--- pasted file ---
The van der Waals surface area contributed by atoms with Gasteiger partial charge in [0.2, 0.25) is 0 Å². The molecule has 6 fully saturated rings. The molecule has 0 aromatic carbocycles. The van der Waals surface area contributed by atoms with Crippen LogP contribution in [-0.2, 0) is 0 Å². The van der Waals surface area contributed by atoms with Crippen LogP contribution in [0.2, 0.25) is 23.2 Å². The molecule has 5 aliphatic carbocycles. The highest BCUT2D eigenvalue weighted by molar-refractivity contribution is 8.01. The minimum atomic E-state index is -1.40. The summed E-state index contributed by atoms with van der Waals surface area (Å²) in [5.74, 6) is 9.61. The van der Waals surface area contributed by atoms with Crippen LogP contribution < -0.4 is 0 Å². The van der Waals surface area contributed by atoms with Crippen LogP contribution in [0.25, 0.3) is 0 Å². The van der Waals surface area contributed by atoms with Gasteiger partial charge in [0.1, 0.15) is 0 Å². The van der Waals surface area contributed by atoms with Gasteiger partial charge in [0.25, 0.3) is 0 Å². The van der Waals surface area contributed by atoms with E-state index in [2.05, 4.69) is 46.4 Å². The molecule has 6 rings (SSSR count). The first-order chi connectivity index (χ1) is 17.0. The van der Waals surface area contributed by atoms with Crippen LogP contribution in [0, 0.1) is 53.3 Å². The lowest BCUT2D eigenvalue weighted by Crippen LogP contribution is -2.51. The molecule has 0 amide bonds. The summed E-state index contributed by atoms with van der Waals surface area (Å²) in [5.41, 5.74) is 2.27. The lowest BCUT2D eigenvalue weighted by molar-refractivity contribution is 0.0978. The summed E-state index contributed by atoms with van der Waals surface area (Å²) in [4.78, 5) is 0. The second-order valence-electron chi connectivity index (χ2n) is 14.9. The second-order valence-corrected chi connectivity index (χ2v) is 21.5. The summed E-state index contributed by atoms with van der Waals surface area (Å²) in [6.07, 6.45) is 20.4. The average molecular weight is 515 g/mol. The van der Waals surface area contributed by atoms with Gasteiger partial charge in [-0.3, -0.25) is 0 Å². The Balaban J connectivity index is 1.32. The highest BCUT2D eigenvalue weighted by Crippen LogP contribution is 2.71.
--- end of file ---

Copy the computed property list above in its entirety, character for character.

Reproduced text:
The van der Waals surface area contributed by atoms with Gasteiger partial charge in [0.2, 0.25) is 0 Å². The molecule has 6 fully saturated rings. The molecule has 0 aromatic carbocycles. The van der Waals surface area contributed by atoms with Crippen LogP contribution in [-0.2, 0) is 0 Å². The van der Waals surface area contributed by atoms with Crippen LogP contribution in [0.2, 0.25) is 23.2 Å². The molecule has 5 aliphatic carbocycles. The highest BCUT2D eigenvalue weighted by molar-refractivity contribution is 8.01. The minimum atomic E-state index is -1.40. The summed E-state index contributed by atoms with van der Waals surface area (Å²) in [5.74, 6) is 9.61. The van der Waals surface area contributed by atoms with Crippen LogP contribution < -0.4 is 0 Å². The van der Waals surface area contributed by atoms with Crippen LogP contribution in [0.25, 0.3) is 0 Å². The van der Waals surface area contributed by atoms with Gasteiger partial charge in [0.1, 0.15) is 0 Å². The van der Waals surface area contributed by atoms with Gasteiger partial charge in [0.25, 0.3) is 0 Å². The van der Waals surface area contributed by atoms with E-state index in [2.05, 4.69) is 46.4 Å². The molecule has 6 rings (SSSR count). The first-order chi connectivity index (χ1) is 17.0. The van der Waals surface area contributed by atoms with Crippen LogP contribution in [0, 0.1) is 53.3 Å². The lowest BCUT2D eigenvalue weighted by Crippen LogP contribution is -2.51. The molecule has 0 amide bonds. The summed E-state index contributed by atoms with van der Waals surface area (Å²) in [5.41, 5.74) is 2.27. The lowest BCUT2D eigenvalue weighted by molar-refractivity contribution is 0.0978. The summed E-state index contributed by atoms with van der Waals surface area (Å²) in [4.78, 5) is 0. The second-order valence-electron chi connectivity index (χ2n) is 14.9. The second-order valence-corrected chi connectivity index (χ2v) is 21.5. The summed E-state index contributed by atoms with van der Waals surface area (Å²) in [6.07, 6.45) is 20.4. The average molecular weight is 515 g/mol. The van der Waals surface area contributed by atoms with Gasteiger partial charge in [-0.3, -0.25) is 0 Å². The Balaban J connectivity index is 1.32. The highest BCUT2D eigenvalue weighted by Crippen LogP contribution is 2.71.